Getting an Interview
Getting an Interview
Interviews for Top Jobs at Fort DearbornMore
- Accepted OfferPositive ExperienceEasy Interview
I applied through college or university. The process took 1 day. I interviewed at Fort Dearborn (Elk Grove, IL) in November 2012.
The hiring process is usually conducted on one weekend where prospective candidates will come and spend the day at the corporate office. Here they will receive a tour of the facility and also have 4 interviews with Sr MGMT. The interviews are based on high school accomplishments, college accomplishments, future goals, strengths and weaknesses.
- The basic interview questions are asked. Should not be difficult. Answer Question
Not able to negotiate initial starting salary
- Accepted OfferNeutral ExperienceAverage Interview
I applied through a staffing agency. The process took 2 weeks. I interviewed at Fort Dearborn (Brunswick, GA) in June 2011.
The first session of orientation begins at the staffing agency, which will cover topics of safety and work ethic/punctuality. A resume is created there through a series of queries via computer, and the result is submitted to the company. Next, if approved, there will be an in-house 1:1 interview with someone in management. This is followed by more video/slideshow orientation. Next, a tour of the facilities and an explanation of required PPE for appropriate locations. During the first few weeks/over the next month there will be a quiz covering your specific training and over other procedures. Refresher training is freely given at employee's/associates request.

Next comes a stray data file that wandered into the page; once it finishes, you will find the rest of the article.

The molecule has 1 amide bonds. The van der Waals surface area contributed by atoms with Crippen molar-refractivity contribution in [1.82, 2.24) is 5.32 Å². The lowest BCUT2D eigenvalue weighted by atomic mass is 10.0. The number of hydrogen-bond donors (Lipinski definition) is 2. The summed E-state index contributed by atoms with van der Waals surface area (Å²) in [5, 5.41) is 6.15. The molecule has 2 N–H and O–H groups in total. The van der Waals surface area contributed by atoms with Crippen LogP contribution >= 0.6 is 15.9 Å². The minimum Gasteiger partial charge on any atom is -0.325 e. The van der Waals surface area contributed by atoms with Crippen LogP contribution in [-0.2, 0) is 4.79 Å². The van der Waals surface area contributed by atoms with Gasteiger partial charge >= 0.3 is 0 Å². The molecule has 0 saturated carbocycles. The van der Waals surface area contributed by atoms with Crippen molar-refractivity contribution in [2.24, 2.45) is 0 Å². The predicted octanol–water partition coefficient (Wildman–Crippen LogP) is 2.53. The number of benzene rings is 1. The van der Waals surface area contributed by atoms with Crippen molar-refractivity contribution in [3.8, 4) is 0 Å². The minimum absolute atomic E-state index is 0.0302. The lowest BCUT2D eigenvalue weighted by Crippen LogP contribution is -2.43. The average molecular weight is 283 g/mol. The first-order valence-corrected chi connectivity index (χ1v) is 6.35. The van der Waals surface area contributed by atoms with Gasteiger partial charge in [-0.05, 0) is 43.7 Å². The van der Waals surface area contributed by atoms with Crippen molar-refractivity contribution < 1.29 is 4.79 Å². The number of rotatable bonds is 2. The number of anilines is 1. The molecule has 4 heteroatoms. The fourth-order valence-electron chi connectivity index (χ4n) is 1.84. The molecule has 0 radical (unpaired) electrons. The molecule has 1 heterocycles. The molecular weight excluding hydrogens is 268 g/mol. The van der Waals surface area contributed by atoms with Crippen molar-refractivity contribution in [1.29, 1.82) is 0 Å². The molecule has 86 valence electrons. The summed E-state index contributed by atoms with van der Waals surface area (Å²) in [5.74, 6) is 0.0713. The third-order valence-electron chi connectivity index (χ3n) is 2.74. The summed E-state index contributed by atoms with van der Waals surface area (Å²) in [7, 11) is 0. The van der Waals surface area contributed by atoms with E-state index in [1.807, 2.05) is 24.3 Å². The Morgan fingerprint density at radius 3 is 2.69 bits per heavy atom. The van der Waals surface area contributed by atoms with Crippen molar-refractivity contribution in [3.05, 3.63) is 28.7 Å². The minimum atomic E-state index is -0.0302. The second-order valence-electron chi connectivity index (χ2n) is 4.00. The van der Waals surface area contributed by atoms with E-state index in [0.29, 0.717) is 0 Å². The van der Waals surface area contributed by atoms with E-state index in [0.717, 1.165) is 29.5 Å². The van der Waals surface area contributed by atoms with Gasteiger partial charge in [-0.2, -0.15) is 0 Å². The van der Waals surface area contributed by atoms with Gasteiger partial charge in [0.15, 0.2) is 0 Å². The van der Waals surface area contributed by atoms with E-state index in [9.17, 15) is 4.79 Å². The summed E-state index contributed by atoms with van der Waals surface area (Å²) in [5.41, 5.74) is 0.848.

- "Do prefer to ________?" 1 Answer
I have a bachelors degree and 7 years of mechanical experience (ranging from electrical, HVAC-R, and boiler making experience etc.) but still did not fill the open position in the parts washing/parts maintenance department. I was hired under the pretense of being a parts washer---which is what was suggested after my resume query. During my second, in-house 1:1, interview that was changed to a packing position---no explanation as to why. From there I was able to unhappily negotiate to be an operator instead. I advise being honest and accurate during all interviews but beware that all information from your first interview might not be accurate or passed on to the next. Be ready to explain what your impressions were from the first interview, so that you can be on the same page and avoid confusion during the next interview.